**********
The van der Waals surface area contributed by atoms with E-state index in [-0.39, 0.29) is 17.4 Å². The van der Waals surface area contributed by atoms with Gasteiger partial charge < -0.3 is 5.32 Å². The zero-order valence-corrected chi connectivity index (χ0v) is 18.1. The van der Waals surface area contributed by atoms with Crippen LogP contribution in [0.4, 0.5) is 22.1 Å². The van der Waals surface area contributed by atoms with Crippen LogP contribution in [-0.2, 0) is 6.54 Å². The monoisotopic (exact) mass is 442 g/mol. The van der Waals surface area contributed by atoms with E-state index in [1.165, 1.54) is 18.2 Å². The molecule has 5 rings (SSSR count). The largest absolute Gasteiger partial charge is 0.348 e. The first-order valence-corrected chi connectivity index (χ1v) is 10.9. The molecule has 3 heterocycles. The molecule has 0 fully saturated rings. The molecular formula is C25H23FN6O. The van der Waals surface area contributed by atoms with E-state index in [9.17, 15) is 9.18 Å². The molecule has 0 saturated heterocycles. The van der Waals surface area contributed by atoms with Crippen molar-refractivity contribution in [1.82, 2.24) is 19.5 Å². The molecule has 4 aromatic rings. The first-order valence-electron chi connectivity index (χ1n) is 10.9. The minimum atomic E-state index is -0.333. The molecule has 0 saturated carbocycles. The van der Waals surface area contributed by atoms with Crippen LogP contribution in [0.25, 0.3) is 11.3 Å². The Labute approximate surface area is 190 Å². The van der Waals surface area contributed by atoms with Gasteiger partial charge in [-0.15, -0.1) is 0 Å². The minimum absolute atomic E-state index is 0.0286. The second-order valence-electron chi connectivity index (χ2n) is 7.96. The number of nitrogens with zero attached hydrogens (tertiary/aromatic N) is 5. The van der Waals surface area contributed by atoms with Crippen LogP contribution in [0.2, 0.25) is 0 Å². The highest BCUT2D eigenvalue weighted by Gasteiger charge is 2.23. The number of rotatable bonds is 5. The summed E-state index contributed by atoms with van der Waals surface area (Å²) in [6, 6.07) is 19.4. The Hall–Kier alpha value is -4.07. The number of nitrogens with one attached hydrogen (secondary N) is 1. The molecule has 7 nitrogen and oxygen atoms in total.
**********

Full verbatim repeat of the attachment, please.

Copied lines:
The van der Waals surface area contributed by atoms with E-state index in [-0.39, 0.29) is 17.4 Å². The van der Waals surface area contributed by atoms with Gasteiger partial charge < -0.3 is 5.32 Å². The zero-order valence-corrected chi connectivity index (χ0v) is 18.1. The van der Waals surface area contributed by atoms with Crippen LogP contribution in [0.4, 0.5) is 22.1 Å². The van der Waals surface area contributed by atoms with Crippen LogP contribution in [-0.2, 0) is 6.54 Å². The monoisotopic (exact) mass is 442 g/mol. The van der Waals surface area contributed by atoms with E-state index in [1.165, 1.54) is 18.2 Å². The molecule has 5 rings (SSSR count). The largest absolute Gasteiger partial charge is 0.348 e. The first-order valence-corrected chi connectivity index (χ1v) is 10.9. The molecule has 3 heterocycles. The molecule has 0 fully saturated rings. The molecular formula is C25H23FN6O. The van der Waals surface area contributed by atoms with E-state index in [9.17, 15) is 9.18 Å². The molecule has 0 saturated heterocycles. The van der Waals surface area contributed by atoms with Crippen molar-refractivity contribution in [1.82, 2.24) is 19.5 Å². The molecule has 4 aromatic rings. The first-order valence-electron chi connectivity index (χ1n) is 10.9. The minimum atomic E-state index is -0.333. The molecule has 0 saturated carbocycles. The van der Waals surface area contributed by atoms with Crippen LogP contribution in [0.25, 0.3) is 11.3 Å². The Labute approximate surface area is 190 Å². The van der Waals surface area contributed by atoms with Gasteiger partial charge in [-0.15, -0.1) is 0 Å². The minimum absolute atomic E-state index is 0.0286. The second-order valence-electron chi connectivity index (χ2n) is 7.96. The number of nitrogens with zero attached hydrogens (tertiary/aromatic N) is 5. The van der Waals surface area contributed by atoms with Crippen LogP contribution in [0.2, 0.25) is 0 Å². The highest BCUT2D eigenvalue weighted by Gasteiger charge is 2.23. The number of rotatable bonds is 5. The summed E-state index contributed by atoms with van der Waals surface area (Å²) in [6, 6.07) is 19.4. The Hall–Kier alpha value is -4.07. The number of nitrogens with one attached hydrogen (secondary N) is 1. The molecule has 7 nitrogen and oxygen atoms in total.